A year ago I decided to hire a guide and get serious about chasing Musky. Where I am living in central Canada there are a lot of Musky, but no guides that cater to fly anglers. As a former guide, all I was looking for was someone with the knowledge of the water and the habits of the fish. The lake the guide selected was absolutely perfect for fly fishing, it is a long narrow lake with lots of bays and as it turned out an abundance of fish; both Musky and Tiger Musky. Much to the guides surprise, we did very well that day, well enough for me to plan a trip back in 2020.
Over this past winter, with last years trip in mind, I contacted some buddies in at my local fly fishing club (Manitoba Fly Fishers Association) and it was very easy to fill the 5 other spots. The plan was to stay at a drive to lodge a few hours away, in the heart of Musky country, and give it a go. Four of the 5 others had never cast a fly to a Musky let alone seen one in person. With expectations tempered for the “fish of ten thousand casts”, and warnings from the lodge owners that Musky on a fly was a tough go, we hatched a plan. Fly fishers, it seems, are certainly the eternal optimists.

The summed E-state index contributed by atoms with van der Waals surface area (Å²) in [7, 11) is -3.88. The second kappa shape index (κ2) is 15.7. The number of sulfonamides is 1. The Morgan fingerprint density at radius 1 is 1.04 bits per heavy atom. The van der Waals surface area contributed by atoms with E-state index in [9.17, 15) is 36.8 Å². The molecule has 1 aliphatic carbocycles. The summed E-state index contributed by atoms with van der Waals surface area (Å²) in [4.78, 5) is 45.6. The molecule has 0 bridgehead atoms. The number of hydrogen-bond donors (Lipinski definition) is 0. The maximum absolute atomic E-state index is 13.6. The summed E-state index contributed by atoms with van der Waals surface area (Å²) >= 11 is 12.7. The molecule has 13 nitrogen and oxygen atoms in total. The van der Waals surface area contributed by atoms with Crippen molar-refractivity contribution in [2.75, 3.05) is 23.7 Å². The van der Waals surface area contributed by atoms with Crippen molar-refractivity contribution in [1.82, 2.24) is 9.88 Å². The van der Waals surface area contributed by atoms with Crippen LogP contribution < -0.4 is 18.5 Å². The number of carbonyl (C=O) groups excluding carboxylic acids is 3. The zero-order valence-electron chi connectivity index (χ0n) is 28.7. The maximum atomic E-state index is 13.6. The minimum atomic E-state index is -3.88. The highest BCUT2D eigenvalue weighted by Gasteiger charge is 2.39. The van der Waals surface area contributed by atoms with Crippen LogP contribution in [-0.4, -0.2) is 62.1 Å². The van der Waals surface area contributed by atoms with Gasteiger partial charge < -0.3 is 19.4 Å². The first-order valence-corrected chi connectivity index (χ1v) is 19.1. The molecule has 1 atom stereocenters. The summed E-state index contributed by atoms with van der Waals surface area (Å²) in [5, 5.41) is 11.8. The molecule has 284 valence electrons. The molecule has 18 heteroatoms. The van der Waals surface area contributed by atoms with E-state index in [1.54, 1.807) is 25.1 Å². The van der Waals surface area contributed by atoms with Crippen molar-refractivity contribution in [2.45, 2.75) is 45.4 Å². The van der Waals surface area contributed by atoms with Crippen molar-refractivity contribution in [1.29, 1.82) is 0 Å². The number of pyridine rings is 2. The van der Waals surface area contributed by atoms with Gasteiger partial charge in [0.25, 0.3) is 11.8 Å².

Between that December 2019 fishing pact with the group and the whole world being turned upside down with the COVID issue things were touch and go. The trip was on then off then back on, then delayed. Our assigned week was moved 3 weeks past the season opener, but we did have the plan finally come together with the original 6. The 4 newbies hired the guide I had used the previous year for a day; splitting the morning and afternoon session so all had a chance to learn the way of the Musky.
The fly patterns we used were small compared to the ones that are touted as a requirement to catch Musky. The fly I refer to as my “Goldfish” accounted for my 40” and 41” fish plus numerous other smaller ones. We didn’t throw flies any longer than about 5”. The Musky were also keyed into top water and large 1” square poppers did the trick. As an aside, I do fish Musky from a pontoon boat on some of the smaller local lakes. I have observed, on several occasions, that during the Hexigenia hatch the Musky will slurp these easy prey like a Trout. So, it is not all about the top predator only eating baitfish. Apparently, Musky like to change up their food source as well.